Protein kinase A directly phosphorylates metabotropic glutamate receptor 5 to modulate its function.

Uematsu K, Heiman M, Zelenina M, Padovan J, Chait BT, Aperia A, Nishi A, Greengard P

J. Neurochem. 132 (6) 677-686 [2015-03-00; online 2015-03-04]

Metabotropic glutamate receptor 5 (mGluR5) regulates excitatory post-synaptic signaling in the central nervous system (CNS) and is implicated in various CNS disorders. Protein kinase A (PKA) signaling is known to play a critical role in neuropsychiatric disorders such as Parkinson's disease, schizophrenia, and addiction. Dopamine signaling is known to modulate the properties of mGluR5 in a cAMP- and PKA-dependent manner, suggesting that mGluR5 may be a direct target for PKA. Our study identifies mGluR5 at Ser870 as a direct substrate for PKA phosphorylation and demonstrates that this phosphorylation plays a critical role in the PKA-mediated modulation of mGluR5 functions such as extracellular signal-regulated kinase phosphorylation and intracellular Ca(2+) oscillations. The identification of the molecular mechanism by which PKA signaling modulates mGluR5-mediated cellular responses contributes to the understanding of the interaction between dopaminergic and glutamatergic neuronal signaling. We identified serine residue 870 (S870) in metabotropic glutamate receptor 5 (mGluR5) as a direct substrate for protein kinase A (PKA). The phosphorylation of this site regulates the ability of mGluR5 to induce extracellular signal-regulated kinase (ERK) phosphorylation and intracellular Ca(2+) oscillations. This study provides a direct molecular mechanism by which PKA signaling interacts with glutamate neurotransmission.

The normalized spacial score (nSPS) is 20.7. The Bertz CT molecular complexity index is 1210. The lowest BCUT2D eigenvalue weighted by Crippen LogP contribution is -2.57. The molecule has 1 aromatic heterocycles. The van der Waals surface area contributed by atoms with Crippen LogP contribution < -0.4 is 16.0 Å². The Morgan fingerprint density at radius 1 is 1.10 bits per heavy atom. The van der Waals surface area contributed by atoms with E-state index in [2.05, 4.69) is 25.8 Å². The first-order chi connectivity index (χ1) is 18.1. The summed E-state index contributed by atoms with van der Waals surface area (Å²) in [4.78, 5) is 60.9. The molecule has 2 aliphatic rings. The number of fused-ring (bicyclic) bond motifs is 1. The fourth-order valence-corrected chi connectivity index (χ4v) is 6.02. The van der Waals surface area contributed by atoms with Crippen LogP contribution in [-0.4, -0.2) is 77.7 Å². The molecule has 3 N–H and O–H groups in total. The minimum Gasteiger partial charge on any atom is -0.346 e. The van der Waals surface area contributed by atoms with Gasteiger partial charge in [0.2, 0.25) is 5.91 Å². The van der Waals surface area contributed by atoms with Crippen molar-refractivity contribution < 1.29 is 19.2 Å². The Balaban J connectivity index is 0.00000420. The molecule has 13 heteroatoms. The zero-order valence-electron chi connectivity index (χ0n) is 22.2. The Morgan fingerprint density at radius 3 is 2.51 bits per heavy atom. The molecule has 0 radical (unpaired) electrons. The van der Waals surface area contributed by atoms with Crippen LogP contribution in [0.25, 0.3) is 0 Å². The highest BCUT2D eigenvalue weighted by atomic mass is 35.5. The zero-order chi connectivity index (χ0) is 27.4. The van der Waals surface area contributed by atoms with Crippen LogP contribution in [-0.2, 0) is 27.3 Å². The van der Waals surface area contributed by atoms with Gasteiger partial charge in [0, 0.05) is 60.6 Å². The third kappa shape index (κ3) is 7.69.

Affiliated researcher

PubMed 25639954

DOI 10.1111/jnc.13038

Crossref 10.1111/jnc.13038

pmc: PMC4359654
mid: NIHMS665071


Publications 7.1.2